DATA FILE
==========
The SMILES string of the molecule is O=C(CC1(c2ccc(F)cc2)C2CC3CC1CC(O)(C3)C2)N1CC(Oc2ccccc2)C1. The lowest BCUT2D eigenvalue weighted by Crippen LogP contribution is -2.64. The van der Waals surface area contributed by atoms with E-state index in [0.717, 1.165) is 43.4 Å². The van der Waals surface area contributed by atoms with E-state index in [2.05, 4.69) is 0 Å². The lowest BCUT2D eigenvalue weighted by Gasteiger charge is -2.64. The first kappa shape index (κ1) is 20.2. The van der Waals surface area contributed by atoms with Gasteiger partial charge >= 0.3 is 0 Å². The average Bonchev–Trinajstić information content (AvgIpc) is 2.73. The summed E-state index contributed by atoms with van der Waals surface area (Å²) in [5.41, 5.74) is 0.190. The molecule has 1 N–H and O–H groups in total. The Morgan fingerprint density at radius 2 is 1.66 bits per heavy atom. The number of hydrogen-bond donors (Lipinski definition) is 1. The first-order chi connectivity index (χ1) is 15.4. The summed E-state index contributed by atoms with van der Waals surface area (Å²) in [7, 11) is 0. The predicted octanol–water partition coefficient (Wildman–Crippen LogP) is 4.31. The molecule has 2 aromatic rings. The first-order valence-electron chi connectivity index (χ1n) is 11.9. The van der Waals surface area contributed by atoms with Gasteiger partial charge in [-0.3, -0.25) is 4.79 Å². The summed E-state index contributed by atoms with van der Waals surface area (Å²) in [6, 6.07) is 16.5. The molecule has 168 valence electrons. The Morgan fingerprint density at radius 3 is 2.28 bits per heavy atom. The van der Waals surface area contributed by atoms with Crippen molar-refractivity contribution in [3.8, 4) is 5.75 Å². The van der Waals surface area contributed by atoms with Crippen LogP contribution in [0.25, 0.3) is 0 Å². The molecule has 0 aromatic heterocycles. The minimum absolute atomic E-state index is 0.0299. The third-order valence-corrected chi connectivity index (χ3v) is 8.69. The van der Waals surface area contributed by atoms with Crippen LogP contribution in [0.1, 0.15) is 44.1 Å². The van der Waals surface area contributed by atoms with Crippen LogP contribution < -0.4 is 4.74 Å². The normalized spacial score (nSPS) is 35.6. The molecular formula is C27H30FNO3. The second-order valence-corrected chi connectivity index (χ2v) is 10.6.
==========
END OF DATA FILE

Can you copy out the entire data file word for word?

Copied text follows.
The SMILES string of the molecule is O=C(CC1(c2ccc(F)cc2)C2CC3CC1CC(O)(C3)C2)N1CC(Oc2ccccc2)C1. The lowest BCUT2D eigenvalue weighted by Crippen LogP contribution is -2.64. The van der Waals surface area contributed by atoms with E-state index in [0.717, 1.165) is 43.4 Å². The van der Waals surface area contributed by atoms with E-state index in [2.05, 4.69) is 0 Å². The lowest BCUT2D eigenvalue weighted by Gasteiger charge is -2.64. The first kappa shape index (κ1) is 20.2. The van der Waals surface area contributed by atoms with Gasteiger partial charge >= 0.3 is 0 Å². The average Bonchev–Trinajstić information content (AvgIpc) is 2.73. The summed E-state index contributed by atoms with van der Waals surface area (Å²) in [5.41, 5.74) is 0.190. The molecule has 1 N–H and O–H groups in total. The Morgan fingerprint density at radius 2 is 1.66 bits per heavy atom. The number of hydrogen-bond donors (Lipinski definition) is 1. The first-order chi connectivity index (χ1) is 15.4. The summed E-state index contributed by atoms with van der Waals surface area (Å²) in [7, 11) is 0. The predicted octanol–water partition coefficient (Wildman–Crippen LogP) is 4.31. The molecule has 2 aromatic rings. The first-order valence-electron chi connectivity index (χ1n) is 11.9. The van der Waals surface area contributed by atoms with Gasteiger partial charge in [-0.3, -0.25) is 4.79 Å². The summed E-state index contributed by atoms with van der Waals surface area (Å²) in [6, 6.07) is 16.5. The molecule has 168 valence electrons. The Morgan fingerprint density at radius 3 is 2.28 bits per heavy atom. The van der Waals surface area contributed by atoms with Crippen molar-refractivity contribution in [3.8, 4) is 5.75 Å². The van der Waals surface area contributed by atoms with Crippen LogP contribution in [0.25, 0.3) is 0 Å². The molecule has 0 aromatic heterocycles. The minimum absolute atomic E-state index is 0.0299. The third-order valence-corrected chi connectivity index (χ3v) is 8.69. The van der Waals surface area contributed by atoms with Crippen LogP contribution in [0.1, 0.15) is 44.1 Å². The van der Waals surface area contributed by atoms with Crippen LogP contribution < -0.4 is 4.74 Å². The normalized spacial score (nSPS) is 35.6. The molecular formula is C27H30FNO3. The second-order valence-corrected chi connectivity index (χ2v) is 10.6.